Beautiful write up. Brilliant Corrie but I do agree with the above Anon writer that it seemed to me Anna was OK to be concerned. I also think that Hayley's lecture to Kylie was taken on board as I saw nuance the actress' performance and then Kylie went home...

Anonymous said...

Excellent review drawing attention to thing I missed in the programmes. A very enjoyable read.

Beth said...

Oh my, whilst the acting between Roy and Hayley was beautifully done I can't help but say this episode, considering it was meant to be boxing day and therefore still 'Christmas' in Corrieland, was soooo depressing. I stopped watching EE years and years ago for this precise reason.

Do people get scan results on boxing day? It's a public holiday and not that different to Christmas day so an epic fail as far as the story goes imo.

The scenes were well acted and poignant between R&H but c'mon did we really need so much of them, when we've already had so much of them, when we know there's so much of them to come. They promised us that she wasn't going to die at Christmas but the scenes were so sad it was the next thing to it!

And then there's the happiness and joy of Michelle, Tina, Peter, Leanne & Nick, Kylie & David.

They gave us festive cheer in bucket loads...... :(

In all seriousness, has Stuart Blackburn come from EE? The show is mirroring it so much these days for it's misery. Bl**dy awful!

Frosty the Snowman said...

We all cheered when Hailey put selfish little Kylie firmly in her place and not before time. She should get back to the gutter from whence she came. Lurching from caff to Bistro to Rovers just causing trouble is now more than tiresome as is David’s constant pandering to her. Now we have the charming little girl in the soup kitchen where it is seen as OK to assault a helper and steal her handbag. In fact the thicko Sophie obviously sees these as admirable qualities. The world has gone mad. Why do the writers think we see anti social behaviour as entertainment????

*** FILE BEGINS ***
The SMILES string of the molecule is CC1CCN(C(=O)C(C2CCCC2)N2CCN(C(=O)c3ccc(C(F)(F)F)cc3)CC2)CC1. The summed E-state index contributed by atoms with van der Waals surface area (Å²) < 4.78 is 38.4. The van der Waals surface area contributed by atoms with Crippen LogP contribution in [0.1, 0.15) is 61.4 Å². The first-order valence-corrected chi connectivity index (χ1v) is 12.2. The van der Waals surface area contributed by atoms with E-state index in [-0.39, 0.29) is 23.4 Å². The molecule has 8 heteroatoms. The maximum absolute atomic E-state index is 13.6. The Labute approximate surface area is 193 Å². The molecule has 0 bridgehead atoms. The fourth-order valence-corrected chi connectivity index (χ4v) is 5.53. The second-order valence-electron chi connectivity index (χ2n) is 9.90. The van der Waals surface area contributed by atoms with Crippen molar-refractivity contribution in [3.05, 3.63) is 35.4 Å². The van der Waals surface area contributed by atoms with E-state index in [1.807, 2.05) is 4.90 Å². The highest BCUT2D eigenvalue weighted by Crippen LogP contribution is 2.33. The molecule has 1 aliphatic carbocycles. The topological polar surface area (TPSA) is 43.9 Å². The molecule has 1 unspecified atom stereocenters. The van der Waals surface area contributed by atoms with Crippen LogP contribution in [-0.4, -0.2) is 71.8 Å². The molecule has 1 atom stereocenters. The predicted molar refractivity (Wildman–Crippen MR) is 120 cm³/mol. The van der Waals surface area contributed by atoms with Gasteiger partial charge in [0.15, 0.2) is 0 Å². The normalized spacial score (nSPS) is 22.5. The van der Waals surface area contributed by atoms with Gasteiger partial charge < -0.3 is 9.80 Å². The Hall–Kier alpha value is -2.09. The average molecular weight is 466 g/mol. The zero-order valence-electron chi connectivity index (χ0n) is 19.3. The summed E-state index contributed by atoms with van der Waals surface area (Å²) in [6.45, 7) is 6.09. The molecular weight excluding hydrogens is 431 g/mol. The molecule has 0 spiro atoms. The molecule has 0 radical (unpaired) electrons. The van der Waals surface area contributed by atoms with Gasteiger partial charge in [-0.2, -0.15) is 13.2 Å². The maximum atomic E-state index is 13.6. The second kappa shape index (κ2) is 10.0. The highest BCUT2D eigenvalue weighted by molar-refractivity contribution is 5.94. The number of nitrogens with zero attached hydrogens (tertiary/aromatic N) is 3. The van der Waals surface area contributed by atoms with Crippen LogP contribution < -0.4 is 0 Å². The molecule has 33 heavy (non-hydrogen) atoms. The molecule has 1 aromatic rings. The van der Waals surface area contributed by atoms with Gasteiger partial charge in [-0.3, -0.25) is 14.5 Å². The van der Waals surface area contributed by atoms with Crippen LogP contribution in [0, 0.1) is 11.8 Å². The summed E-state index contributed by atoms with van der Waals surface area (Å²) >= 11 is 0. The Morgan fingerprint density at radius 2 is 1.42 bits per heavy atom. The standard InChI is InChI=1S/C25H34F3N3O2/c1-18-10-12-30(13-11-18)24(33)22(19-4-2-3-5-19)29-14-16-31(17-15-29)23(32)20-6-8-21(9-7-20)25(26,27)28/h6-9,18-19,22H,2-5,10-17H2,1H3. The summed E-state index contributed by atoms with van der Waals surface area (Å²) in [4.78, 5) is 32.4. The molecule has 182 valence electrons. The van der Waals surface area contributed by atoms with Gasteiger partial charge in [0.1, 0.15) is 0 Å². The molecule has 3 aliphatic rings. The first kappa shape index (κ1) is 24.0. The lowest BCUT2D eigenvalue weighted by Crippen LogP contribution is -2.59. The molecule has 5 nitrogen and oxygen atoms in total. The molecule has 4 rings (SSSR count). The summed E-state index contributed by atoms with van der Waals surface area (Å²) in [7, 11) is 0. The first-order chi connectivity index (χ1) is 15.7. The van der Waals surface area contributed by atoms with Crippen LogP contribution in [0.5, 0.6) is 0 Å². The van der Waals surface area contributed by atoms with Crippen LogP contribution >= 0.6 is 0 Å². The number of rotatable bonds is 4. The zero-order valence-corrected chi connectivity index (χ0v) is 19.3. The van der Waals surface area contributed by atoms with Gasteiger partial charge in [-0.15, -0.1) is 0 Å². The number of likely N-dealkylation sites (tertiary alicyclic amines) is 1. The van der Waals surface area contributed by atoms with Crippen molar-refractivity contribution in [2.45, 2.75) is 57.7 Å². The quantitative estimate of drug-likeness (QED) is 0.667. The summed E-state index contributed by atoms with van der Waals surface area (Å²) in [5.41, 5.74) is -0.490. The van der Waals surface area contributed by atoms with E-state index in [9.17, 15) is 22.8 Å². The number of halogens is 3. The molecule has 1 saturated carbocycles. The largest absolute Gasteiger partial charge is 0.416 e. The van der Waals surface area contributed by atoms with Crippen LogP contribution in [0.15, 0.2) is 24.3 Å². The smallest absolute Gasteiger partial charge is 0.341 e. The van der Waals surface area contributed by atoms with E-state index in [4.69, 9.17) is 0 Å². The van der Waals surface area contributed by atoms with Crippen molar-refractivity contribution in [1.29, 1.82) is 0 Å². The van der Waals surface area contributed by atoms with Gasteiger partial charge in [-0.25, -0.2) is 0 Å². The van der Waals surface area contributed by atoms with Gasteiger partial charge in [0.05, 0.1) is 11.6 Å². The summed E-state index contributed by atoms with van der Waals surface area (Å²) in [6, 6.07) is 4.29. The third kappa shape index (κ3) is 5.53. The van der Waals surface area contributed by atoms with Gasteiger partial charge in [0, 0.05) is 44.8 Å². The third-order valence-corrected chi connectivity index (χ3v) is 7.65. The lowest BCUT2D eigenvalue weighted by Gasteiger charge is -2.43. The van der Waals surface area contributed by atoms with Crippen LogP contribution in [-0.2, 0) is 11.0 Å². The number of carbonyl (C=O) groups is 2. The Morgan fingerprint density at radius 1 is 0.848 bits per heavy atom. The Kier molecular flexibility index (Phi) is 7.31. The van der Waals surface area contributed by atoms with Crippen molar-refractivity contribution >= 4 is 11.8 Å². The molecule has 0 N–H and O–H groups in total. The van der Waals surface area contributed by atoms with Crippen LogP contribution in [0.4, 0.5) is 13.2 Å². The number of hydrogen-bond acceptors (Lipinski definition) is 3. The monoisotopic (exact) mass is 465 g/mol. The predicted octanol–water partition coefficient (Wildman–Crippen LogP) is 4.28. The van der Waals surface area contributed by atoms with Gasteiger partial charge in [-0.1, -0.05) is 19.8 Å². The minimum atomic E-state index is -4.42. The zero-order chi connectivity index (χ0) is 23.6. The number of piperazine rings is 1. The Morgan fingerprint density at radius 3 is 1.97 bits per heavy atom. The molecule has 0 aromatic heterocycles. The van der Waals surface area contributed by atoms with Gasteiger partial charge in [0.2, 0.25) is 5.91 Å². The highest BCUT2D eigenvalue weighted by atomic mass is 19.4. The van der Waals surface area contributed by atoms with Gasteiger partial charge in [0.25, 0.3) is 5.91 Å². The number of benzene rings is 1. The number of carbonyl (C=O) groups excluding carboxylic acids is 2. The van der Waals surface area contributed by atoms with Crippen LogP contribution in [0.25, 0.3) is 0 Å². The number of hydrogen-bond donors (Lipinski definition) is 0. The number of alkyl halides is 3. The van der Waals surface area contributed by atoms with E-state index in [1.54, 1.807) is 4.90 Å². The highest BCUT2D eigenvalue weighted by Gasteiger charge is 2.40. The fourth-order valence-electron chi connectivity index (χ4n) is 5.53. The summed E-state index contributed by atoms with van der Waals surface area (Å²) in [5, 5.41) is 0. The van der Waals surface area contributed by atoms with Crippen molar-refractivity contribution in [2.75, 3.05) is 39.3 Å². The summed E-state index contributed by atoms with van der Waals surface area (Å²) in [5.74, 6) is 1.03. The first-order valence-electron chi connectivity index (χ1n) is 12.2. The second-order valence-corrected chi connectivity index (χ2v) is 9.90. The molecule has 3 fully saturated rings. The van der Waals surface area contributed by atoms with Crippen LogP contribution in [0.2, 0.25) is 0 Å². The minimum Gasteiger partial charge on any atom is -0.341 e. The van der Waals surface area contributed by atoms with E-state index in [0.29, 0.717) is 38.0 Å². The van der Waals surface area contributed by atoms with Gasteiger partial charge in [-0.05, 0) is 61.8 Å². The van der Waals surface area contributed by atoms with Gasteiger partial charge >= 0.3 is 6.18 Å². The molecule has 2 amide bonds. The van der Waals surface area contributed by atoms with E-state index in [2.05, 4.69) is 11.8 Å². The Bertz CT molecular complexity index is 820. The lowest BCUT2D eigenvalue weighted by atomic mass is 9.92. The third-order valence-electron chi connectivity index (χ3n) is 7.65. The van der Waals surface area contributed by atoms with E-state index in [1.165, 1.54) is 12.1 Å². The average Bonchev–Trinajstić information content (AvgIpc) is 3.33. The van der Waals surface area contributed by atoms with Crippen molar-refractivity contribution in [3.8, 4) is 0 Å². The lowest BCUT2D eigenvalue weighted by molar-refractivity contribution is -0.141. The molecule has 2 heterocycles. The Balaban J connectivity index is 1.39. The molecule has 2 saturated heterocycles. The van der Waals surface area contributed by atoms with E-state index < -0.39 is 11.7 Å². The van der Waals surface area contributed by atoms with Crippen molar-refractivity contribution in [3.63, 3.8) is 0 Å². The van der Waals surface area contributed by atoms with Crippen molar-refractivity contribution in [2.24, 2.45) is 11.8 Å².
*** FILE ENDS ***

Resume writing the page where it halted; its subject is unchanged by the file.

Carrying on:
Rosie said...

I agree with Frosty, the writers seem to think we want misery and bad behavior all the time, if I wanted to watch rubbish like that I would watch EE, and I haven't watch EE for a very long time. Corrie used to be different from all the other soaps, that was its charm, tragidy was balanced with comedy and misdemeanors came with price. I miss the old values.

maggie muggins said...

It was a sad Boxing Day on Corrie, but not the kind of pointless grey sludgy depression one finds on EE. Roy & Hayles are characters I care about, and I didn't find it odd that the scan results were given on that day. Cancer doesn't take holidays. It might have stretched the truth a bit, but could happen with caring staff.

I find the emotions on Corrie feel real at times, whereas on EE it's more often delivered as if the actors just want to go home quickly. I loved when Hayley lit into Kylie, and also saw Kylie do a bit of a think about her behaviour. She didn't miraculously transform, but at least she stopped drinking.


You might also like...

Coronation Street Books for Fans